Before the movie Captain America: Civil War came out, Charlie Jane Anders wrote about the themes that the big superhero movies are using this year: the use or abuse of power and state control.
I don’t expect either Batman v. Superman or Civil War to offer an explicit critique of our collective fantasies about power and invulnerability—fantasies that all our political leaders, to some extent, have been pandering to for years.
But she does hope that, "along the way, countless moviegoers might be forced to think for a moment about what kind of responsibility goes along with the use of power."
It worked, I did think about the responsibilities that come with power. And it wasn't just because, Mr. "With-great-power-comes-great-responsibility" makes an appearance half way into the movie. I also though about the way the writers of Civil War used human "collateral damage" as the main reason the government needed control over super-powered people.
io9 Writer Germain Lussier, explains, "..the government wanting to control the Avengers, is based on collateral damage: a smaller number of people who mistakenly die to save billions of others." He also notes that collateral damage is "the go-to conflict in superhero movies (see also Batman v Superman)." (I will also note that collateral property damage was used as one of the story drivers in The Incredibles.)
Both movies have characters who were survivors and victims of the collateral damage that happened when the Good Guys With Powers (GGWP) fought the Bad Guys With Powers (BGWP). The movie Civil War did a much better job than Superman vs. Batman in developing the reasoning that drove various characters to act and react.
What does a country (or the world) do once their enemies are vanquished and then their powerful protectors unintentionally go too far? Steps need to be taken, by governments, to protect the people they represent. That means getting the powered people under control.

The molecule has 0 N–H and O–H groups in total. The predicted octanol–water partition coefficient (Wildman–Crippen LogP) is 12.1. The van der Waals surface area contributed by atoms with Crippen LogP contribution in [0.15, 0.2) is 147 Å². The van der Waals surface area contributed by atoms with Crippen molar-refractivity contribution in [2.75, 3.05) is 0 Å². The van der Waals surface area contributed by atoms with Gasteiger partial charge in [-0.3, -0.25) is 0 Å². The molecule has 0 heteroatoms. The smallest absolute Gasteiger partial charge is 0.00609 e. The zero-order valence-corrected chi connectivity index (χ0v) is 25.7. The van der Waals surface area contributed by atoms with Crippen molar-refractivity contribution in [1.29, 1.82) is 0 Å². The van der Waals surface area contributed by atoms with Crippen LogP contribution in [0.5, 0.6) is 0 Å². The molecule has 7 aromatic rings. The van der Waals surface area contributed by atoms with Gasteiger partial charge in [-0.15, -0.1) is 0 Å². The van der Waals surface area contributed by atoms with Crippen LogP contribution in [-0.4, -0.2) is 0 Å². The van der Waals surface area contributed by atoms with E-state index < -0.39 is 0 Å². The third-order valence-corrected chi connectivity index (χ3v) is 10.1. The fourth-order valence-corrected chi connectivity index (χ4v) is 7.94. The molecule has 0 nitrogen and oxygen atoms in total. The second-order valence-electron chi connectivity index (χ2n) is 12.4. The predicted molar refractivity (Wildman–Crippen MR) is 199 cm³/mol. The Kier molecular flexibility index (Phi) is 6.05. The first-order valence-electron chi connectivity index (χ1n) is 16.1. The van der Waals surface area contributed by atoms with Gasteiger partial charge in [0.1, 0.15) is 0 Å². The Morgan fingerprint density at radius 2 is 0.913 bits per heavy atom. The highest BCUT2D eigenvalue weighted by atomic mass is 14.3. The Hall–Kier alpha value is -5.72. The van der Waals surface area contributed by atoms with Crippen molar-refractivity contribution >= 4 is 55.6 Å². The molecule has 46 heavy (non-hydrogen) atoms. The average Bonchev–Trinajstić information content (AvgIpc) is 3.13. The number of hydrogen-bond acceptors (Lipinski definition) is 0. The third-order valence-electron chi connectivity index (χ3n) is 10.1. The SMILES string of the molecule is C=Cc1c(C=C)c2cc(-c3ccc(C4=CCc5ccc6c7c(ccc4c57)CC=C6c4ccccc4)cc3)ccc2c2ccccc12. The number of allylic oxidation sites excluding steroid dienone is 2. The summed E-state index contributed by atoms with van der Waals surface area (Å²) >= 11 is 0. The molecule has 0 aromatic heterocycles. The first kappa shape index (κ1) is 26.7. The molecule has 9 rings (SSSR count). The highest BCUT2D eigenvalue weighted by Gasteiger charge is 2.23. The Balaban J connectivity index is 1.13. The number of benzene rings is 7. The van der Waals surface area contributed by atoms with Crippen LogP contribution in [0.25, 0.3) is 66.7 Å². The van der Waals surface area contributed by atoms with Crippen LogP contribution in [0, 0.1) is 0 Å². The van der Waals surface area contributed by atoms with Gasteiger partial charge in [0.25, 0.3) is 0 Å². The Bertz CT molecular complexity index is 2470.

The film makers needed a way to get the audience personally involved with the plight of the survivors and victims of the powered people's battles. At the same time they didn't want to make the super heroes bad guys, since they saved the day (and brought in the box office!) To do this the writers set up three types of collateral damage survivors we could relate to. Both films did this, but again, the Civil War script was better so I'll talk about theirs.
First Collateral Damage Survivor
Civil War sets up a scene with Tony Stark (Iron Man) and a victim's mother. She essentially tells Stark. "My son died because you got out of control." She made the connection personal--his actions led directly to her dead son. It's a powerful scene. This hit Stark's character hard. She was right. He was guilty and he knew it. (In the last film he accidentally created Ultron, the bad guy the Avengers had to destroy.) This revelation leads him to see the need for oversight. It changes his attitude and behavior in the future.
American politicians have learned that when you want to start a war, you ramp up the threat of the bad guy. The bad guy becomes Double Hitler, his followers are demons. What the politicians, military and the embedded press DON'T do is show the innocent people who are injured and killed while the good guy army are kicking the ass of the bad guy and his followers..
Second Collateral Damage Survivors
Another group of survivors of the GGWP vs BGWP fight assembled to put a system in place to oversee the powered people. The powered people needed to agree to this oversight and be willing to submit to their authority. These agreements were called the Sokovia Accords (Not to be confused with the Honda's) Since normals currently have no way to control the super powered, if some powered people decided to break them, powered people who believe in the will of the people, would need to step in. Unfortunately, Steve Rogers (Captain America) just had a bad experience with government--it was filled with corrupt liars in the movie The Winter Solider, and did not represent the will of the people..